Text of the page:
Curated Recruiting Blogs for May 2017
Summer is finally here! May offered several interesting, useful, and amazing sourcing/recruiting blog fodder in the HR and Recruiting world. There are a plethora of resources for sourcers and recruiters and more is being produced all the time.
Again we have picked out the articles below we think you will enjoy and hope you benefit from the voices singled out as superior this month. Thanks to the authors for sharing their expertise with us.
We’ve included the publication, author, Twitter name, title of the article, and a quick snippet of each article. Enjoy!
LinkedIn Talent Blog – Samantha McLaren
Recently, there’s been talk about robots replacing recruiters in the not so distant future. “People not in recruiting think recruiters are just going to go away,” says Brendan Browne, LinkedIn’s VP of Global Talent Acquisition. But, according to him that’s not going to happen.
Why? Because recruiters have one particular tool that can make all the difference. And, it can’t be replaced by a robot. “Our contention is… the one thing that will not change and will make the biggest difference in the world of recruiting today and in the future is your ability to tell a story.”
As we discussed in a post earlier this month, storytelling is a powerful and often neglected tool that more recruiters need to harness. In this week’s episode of Talent on Tap, Brendan sat down with three LinkedIn recruiters to share tips on how you can become a better storyteller.
The HR Capitalist – Kris Dunn (@shinyhealthy)
If you choose to click through and read this, you have experienced a large uptick in the volume and aggressiveness level of pitches from HR vendors. I could say more to introduce this post, but the best path is just to allow a CHRO friend of mine tell you how he feels.
“Dan” is a CHRO for a large employer in the US with thousands and thousands of employees. He’s a good and talented guy is not moved to overreaction. He sent me and a few other friends this note last Friday to say WTF related to what he’s experiencing related to outreach from HR vendors… I changed the names to protect the source and the vendor, see his note and enjoy:
Fellow “Really Cool” HR Friends,
Well, you may object to my sneaky inclusion of myself amongst the hipsters, but I digress . . .
Talent Culture – Mark Crowley (@MarkCCrowley)
Worker happiness has fallen every year for the last 25 years–in good economic times and bad. Today, over half of American workers effectively hate their jobs. Once the economy picks up, that could mean a mass exodus from your ranks, unless you take action now.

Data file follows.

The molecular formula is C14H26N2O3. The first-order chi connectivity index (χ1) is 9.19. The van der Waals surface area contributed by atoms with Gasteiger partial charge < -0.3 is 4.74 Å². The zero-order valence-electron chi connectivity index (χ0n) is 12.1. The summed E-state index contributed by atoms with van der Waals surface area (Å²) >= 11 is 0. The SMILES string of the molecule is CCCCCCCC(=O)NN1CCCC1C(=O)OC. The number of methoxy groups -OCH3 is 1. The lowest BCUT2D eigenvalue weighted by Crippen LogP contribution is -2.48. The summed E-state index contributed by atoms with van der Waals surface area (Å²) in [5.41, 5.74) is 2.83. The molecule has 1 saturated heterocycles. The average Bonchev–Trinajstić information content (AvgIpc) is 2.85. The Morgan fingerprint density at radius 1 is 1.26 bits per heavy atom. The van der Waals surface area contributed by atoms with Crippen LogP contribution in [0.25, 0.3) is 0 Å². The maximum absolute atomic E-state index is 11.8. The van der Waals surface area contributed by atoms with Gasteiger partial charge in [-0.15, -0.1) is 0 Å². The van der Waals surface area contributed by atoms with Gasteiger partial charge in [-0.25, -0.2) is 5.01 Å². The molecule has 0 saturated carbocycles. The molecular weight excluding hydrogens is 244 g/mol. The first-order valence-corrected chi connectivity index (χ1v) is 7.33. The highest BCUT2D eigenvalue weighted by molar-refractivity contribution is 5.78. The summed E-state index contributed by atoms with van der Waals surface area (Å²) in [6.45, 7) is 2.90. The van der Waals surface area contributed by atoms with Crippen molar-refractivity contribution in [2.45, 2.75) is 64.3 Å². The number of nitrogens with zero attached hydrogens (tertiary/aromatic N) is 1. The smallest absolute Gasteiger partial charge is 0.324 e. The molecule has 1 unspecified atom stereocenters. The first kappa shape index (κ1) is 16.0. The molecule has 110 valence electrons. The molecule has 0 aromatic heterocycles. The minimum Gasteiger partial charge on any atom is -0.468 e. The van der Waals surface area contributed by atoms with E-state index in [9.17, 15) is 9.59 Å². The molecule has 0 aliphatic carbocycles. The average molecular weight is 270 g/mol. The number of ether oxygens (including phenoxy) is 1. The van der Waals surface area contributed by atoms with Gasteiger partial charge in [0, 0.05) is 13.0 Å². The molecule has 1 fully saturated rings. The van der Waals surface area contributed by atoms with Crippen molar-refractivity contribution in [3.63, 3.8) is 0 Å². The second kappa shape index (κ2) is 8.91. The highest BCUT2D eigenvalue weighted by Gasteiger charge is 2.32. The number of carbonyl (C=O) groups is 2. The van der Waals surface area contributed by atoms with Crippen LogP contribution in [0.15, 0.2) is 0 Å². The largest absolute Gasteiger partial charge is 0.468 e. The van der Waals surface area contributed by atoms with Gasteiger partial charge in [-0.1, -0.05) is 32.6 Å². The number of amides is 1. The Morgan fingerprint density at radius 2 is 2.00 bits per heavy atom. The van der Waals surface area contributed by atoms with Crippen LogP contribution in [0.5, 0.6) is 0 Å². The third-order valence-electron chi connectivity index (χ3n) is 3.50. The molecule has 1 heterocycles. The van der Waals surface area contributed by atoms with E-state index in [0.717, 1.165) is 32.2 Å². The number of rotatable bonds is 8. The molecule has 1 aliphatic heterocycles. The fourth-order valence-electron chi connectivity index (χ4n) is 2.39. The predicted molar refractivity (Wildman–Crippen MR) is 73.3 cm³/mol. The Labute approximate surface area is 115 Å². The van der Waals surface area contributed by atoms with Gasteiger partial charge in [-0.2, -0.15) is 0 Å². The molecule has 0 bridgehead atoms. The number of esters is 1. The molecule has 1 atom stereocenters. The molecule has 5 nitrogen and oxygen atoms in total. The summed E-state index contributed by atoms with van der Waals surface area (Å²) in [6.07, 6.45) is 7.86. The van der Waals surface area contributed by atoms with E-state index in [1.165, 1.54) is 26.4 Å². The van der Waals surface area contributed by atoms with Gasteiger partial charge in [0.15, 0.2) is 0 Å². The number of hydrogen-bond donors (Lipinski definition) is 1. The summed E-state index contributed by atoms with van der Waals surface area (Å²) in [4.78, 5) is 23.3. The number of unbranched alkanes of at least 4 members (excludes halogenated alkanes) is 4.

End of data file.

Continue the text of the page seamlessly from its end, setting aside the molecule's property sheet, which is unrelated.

A friend of mine resigned his long-time bank management job this week to take early retirement. I learned about it on Facebook.
As I began reading his announcement, I fully expected it to be an animated recounting of all the new hobbies he planned to pursue and exotic trips he intended to take. But it quickly became clear that this was no ordinary farewell note. He was truly upset about ending his career prematurely and wanted everyone close to him to understand why.
It was painful to discover that my former colleague had grown profoundly disheartened by the way his organization’s leadership had been treating him. With over two decades of service behind him, he called it quits simply because he couldn’t take it anymore.
Scope Group – Mike Thompson (@mjplust)
Although it may seem like an outdated practice, the art of cold calling is still very useful and necessary for many, including recruiters. For an introvert like myself, the idea of cold calling a complete stranger can be unnerving. It was certainly a scary concept to me when I first started out at Scope Group. That being said, some of my best candidate relationships began with a phone call.
I want to demystify cold calls for you, so I’m sharing a few ways that I have overcome my uneasiness. Follow these simple steps to improve your phone game.
Recruiting Social – Christian De Pape (@ChristianDePape)
How many calls, emails, InMails, meetings, notifications, reach-outs, offers, screens, intakes, reports, messages, pop-ups, requests, updates, applicants, candidates, managers, leaders, and colleagues do you have to deal with? Talent acquisition is an onslaught of a thousand seemingly important things competing for your attention.
Many of the recruiters I know love it for this very reason. They love the rush of juggling so many moving parts, the multiple ongoing projects, the surprises that pop up, and the tactical maneuvering needed just to keep pace. If they’re not careful, though – if you’re not careful and don’t intentionally manage the deluge, you will drown in the chaos. You will fall behind, forget to do tasks, miss deadlines, groan and roll your head back in frustration, pull your hair out, and ultimately, fail to perform at your job.